After finishing the fourth pour we were handed utility knives and sent away from the table to the vines to actually participate in the harvest. We filled several buckets with bunches of ripe white grapes and found out it was time for us to make khinkali! Our hosts had already prepared the dough and spiced-meat filling, so we were only responsible for twisting the dumplings closed. According to tradition, each khinkali dumpling should have 19 folds, which is more difficult than it sounds! Like the bread earlier in the day, our khinkali couldn’t compare to those made by more experienced hands, but none fell apart as they were cooked.

We returned to our table and found even more food waiting for us. Piping hot skewers of mtsvadi (shish kebab) were passed around. Wine glasses were refilled at the insistence of our hosts. Eventually, our khinkali was served. Although lopsided and weirdly shaped, they were delicious. It was a great opportunity for us foreigners to show off our Georgian table manners, as there is a correct way to eat khinkali. The meat filling of khinkali is uncooked, meaning that the broth becomes contained inside the dumpling as it cooks. The broth is an important component of khinkali – it’s erroneous to eat the dumplings with anything but your hands. Cutting into khinkali with either a fork or knife will cause the broth to spill. If you can bite into your khinkali, slurp the broth, and keep your plate dry by the time you are finished eating, Georgians will be quite impressed.

Imagine how full we were at this point! I’ve discovered that living in Georgia requires you to methodologically delegate your stomach real estate, especially when at a supra. Just when you think you’ve satisfied your host by trying everything at the table despite being ready to burst, more food will be brought out and suddenly your wine glass is full again.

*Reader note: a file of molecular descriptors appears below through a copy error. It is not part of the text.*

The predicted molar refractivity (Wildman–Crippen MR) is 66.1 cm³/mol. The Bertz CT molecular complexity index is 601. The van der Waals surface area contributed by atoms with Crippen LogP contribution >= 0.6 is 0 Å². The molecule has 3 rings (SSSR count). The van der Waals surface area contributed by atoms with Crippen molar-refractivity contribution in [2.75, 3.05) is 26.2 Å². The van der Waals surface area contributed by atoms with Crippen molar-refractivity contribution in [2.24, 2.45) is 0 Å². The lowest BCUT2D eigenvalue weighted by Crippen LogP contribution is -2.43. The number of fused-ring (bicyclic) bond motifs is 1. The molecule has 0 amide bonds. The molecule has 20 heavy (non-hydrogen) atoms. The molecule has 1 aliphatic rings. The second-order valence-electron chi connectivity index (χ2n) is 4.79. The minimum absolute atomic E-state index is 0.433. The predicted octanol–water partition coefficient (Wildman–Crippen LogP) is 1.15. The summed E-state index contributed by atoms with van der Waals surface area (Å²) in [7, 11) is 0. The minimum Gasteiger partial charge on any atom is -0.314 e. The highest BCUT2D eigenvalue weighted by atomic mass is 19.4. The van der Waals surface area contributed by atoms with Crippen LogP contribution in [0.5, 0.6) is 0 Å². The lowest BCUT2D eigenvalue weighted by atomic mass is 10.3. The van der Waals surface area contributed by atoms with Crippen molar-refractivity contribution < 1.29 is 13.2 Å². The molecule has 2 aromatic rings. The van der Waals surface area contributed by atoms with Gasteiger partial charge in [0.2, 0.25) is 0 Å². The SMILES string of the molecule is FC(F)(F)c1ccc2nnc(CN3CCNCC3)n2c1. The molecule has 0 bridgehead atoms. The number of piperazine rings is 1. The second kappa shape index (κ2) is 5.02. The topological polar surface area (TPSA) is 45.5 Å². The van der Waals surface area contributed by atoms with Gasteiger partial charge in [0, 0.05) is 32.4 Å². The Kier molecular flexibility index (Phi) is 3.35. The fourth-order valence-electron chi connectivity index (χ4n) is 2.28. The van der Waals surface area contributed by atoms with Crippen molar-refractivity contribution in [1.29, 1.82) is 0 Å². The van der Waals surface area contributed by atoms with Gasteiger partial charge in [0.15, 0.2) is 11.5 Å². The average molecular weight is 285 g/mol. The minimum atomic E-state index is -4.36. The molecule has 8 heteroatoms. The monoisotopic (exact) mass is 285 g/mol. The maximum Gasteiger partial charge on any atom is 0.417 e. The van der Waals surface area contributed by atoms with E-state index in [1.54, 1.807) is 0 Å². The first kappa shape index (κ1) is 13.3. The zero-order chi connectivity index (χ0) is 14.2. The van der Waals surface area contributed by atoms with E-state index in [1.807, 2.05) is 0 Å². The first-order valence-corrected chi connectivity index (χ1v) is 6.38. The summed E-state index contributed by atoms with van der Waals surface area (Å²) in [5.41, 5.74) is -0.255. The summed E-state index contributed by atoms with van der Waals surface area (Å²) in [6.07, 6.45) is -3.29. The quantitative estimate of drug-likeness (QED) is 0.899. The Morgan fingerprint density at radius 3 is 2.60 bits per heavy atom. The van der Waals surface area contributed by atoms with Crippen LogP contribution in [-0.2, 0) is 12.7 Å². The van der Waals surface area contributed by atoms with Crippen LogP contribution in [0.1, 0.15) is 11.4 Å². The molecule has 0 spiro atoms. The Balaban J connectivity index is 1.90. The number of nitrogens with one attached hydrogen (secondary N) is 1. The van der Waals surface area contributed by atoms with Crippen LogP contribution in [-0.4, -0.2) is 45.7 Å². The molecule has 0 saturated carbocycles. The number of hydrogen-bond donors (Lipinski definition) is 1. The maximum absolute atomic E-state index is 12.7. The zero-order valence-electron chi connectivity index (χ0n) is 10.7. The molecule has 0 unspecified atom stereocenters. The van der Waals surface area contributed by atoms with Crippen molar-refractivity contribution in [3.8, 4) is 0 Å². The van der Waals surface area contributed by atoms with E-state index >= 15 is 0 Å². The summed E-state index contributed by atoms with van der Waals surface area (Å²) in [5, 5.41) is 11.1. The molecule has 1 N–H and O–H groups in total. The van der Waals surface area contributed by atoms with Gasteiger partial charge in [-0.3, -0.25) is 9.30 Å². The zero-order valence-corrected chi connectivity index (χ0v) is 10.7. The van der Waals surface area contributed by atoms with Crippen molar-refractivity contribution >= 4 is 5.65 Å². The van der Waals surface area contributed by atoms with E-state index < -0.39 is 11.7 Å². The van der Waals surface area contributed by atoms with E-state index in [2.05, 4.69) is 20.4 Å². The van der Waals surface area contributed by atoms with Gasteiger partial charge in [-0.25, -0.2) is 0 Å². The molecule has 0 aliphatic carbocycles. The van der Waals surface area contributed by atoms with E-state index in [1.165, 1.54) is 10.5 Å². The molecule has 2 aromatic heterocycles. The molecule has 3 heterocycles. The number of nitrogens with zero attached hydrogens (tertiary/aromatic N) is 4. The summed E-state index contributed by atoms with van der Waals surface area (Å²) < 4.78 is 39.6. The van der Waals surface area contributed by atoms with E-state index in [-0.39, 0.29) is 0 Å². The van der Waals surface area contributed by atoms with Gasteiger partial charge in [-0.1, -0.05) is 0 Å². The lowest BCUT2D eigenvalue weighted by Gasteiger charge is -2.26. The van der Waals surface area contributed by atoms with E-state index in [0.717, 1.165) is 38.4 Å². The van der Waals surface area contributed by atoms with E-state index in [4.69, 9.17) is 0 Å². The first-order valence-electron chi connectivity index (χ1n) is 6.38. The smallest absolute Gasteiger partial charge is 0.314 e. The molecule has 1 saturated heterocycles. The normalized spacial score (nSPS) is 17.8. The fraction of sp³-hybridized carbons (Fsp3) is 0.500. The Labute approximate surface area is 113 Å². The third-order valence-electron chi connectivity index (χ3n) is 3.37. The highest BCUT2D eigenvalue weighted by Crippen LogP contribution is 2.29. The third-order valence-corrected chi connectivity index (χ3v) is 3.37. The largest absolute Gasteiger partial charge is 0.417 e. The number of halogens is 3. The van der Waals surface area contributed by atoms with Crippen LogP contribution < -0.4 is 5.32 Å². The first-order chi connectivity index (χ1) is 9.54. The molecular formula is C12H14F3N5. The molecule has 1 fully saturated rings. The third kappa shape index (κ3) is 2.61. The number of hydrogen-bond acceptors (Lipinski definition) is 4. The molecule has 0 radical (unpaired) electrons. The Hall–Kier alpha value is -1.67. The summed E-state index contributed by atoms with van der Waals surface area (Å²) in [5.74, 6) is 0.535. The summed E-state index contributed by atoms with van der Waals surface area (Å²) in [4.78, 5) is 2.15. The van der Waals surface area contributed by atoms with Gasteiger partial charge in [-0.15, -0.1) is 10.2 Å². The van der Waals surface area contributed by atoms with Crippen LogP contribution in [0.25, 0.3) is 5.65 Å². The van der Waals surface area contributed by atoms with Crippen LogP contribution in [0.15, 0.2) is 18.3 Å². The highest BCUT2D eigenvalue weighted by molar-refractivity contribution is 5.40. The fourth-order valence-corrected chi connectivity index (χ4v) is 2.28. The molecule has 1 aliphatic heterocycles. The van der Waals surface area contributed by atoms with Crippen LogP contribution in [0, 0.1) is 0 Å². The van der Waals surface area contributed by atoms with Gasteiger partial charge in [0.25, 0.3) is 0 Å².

Our final activity was making churchkhela, or what a taxi driver in Tbilisi enthusiastically told me is called “Georgian Sneekers”. A string of walnuts (or hazelnuts) dipped into sugary, concentrated grape juice, churchkhela is somewhat like a Snickers bar. We were handed strings of walnuts to dip into the goopy grape concentrate in a metal pot over a fire. Typically the concentrate is dry by the time it’s sold, but we had it fresh! We had more time for tipsy, happy chattering and buying bottles of the wine and jars of honey we sampled.

On our return to Tbilisi, we stopped at the Monastery of St. Nino at Bodbe, near Sighnaghi in Kakheti. Bodbe Monastery is a major pilgrammage site founded in the 9th century with a church, gardens, and a holy spring surrounded by lush cypress trees.

After all the food and wine consumed that afternoon, the two-hour drive back to Tbilisi was bumpy and collectively, a miserable experience. (It actually made me feel sicker than the road to Tusheti!) Just about everyone fell asleep as we were jostled around on the rough road and we all stumbled off the bus drowsy, hungover, and slightly nauseous. We scrapped our plans to hit the bars and had an early night in.

Tbilisoba

Tbilisoba (a kind of anniversary celebration for the city of Tbilisi) was celebrated that weekend, so we ventured out to participate in the festivities. There were handcraft markets to browse, food stands to sample, and musical performances to listen to. I planned to meet Nino, a SUSI Educator that spent a month in Missoula as part of a Mansfield Center program I helped coordinate. She and her friend traveled from Pankisi for Tbilisioba as well. It was so special to see her after spending time together in Montana! We took the cable car to Narikala, the ancient fortress that overlooks the city. After admiring the views and enjoying a coffee together, we parted ways with the promise of meeting again soon.

It was such a lovely weekend filled with good company and more than my fair share of wine and delicious food. Thanks to the Georgia Expat Traveling Crew for making it happen!